Italy plans to scrap TV license fee

Part of a wider effort to reduce Italians' tax bills

ROME -- The Italian government indicated Thursday that it is studying a plan that would eliminate or "significantly reduce" the so-called "canone" -- the television license fee that helps support state broadcaster RAI.

The news, reported in Thursday's editions of Rome daily Il Messaggero and then posted on the government's communications Web site, is part of a wider effort to reduce the tax burden on Italian families. Under the current rules, families pay 99 euros ($154) per year for their first television set and a reduced fee for subsequent sets.

But the change would deprive RAI of a major source of revenue at a time when it is battling satellite broadcaster Sky-Italia and Mediaset, the private sector broadcaster controlled by Italian Prime Minister Silvio Berlusconi.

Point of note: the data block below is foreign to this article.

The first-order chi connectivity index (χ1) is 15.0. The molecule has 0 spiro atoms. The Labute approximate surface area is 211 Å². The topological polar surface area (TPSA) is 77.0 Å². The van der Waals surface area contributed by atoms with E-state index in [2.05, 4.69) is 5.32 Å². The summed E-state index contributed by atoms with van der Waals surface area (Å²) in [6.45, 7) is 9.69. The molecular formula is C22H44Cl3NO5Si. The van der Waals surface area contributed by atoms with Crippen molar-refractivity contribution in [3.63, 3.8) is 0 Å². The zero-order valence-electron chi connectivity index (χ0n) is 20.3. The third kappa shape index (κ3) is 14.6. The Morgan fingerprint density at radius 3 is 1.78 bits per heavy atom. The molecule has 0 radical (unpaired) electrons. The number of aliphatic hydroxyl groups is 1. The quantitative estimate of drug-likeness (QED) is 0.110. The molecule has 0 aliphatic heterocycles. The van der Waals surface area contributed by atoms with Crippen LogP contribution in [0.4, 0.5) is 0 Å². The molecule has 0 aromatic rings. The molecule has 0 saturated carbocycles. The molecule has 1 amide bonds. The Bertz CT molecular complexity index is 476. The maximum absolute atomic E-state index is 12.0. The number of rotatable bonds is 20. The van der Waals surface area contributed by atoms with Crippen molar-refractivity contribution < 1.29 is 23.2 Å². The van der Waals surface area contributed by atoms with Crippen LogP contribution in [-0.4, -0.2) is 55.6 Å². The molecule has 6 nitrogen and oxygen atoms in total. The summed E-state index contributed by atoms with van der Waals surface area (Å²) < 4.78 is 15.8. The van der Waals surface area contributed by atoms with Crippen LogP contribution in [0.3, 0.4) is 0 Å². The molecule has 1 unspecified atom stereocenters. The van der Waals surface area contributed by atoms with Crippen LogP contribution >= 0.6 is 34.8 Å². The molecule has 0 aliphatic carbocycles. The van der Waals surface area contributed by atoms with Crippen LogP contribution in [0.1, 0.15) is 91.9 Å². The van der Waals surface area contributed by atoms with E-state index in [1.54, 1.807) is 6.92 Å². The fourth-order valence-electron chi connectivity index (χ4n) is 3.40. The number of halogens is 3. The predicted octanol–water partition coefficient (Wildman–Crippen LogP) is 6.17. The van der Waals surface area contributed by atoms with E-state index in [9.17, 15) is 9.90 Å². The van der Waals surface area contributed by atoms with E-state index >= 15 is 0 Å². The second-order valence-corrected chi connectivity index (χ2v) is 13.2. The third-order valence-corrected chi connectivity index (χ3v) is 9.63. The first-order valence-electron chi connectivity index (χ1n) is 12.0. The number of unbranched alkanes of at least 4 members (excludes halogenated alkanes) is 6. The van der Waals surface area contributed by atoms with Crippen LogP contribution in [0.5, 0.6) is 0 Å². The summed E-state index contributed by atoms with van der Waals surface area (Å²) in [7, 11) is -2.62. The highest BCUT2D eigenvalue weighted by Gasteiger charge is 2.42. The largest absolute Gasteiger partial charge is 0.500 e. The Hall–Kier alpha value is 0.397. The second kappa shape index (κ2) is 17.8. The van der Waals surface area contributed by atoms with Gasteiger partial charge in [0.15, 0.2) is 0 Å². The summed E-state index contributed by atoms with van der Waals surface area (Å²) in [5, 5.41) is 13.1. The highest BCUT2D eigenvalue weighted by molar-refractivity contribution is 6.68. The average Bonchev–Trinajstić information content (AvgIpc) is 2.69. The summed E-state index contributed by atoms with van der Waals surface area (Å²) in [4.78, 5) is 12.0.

The previous government, which collapsed in January, looked to expand the "canone" by charging partial fees for such devices as phones or computers capable of broadcasting RAI content.

But the Berlusconi-led government is mulling a change that would either reduce the fee substantially or eliminate it all together. A decision is expected by the end of the summer.
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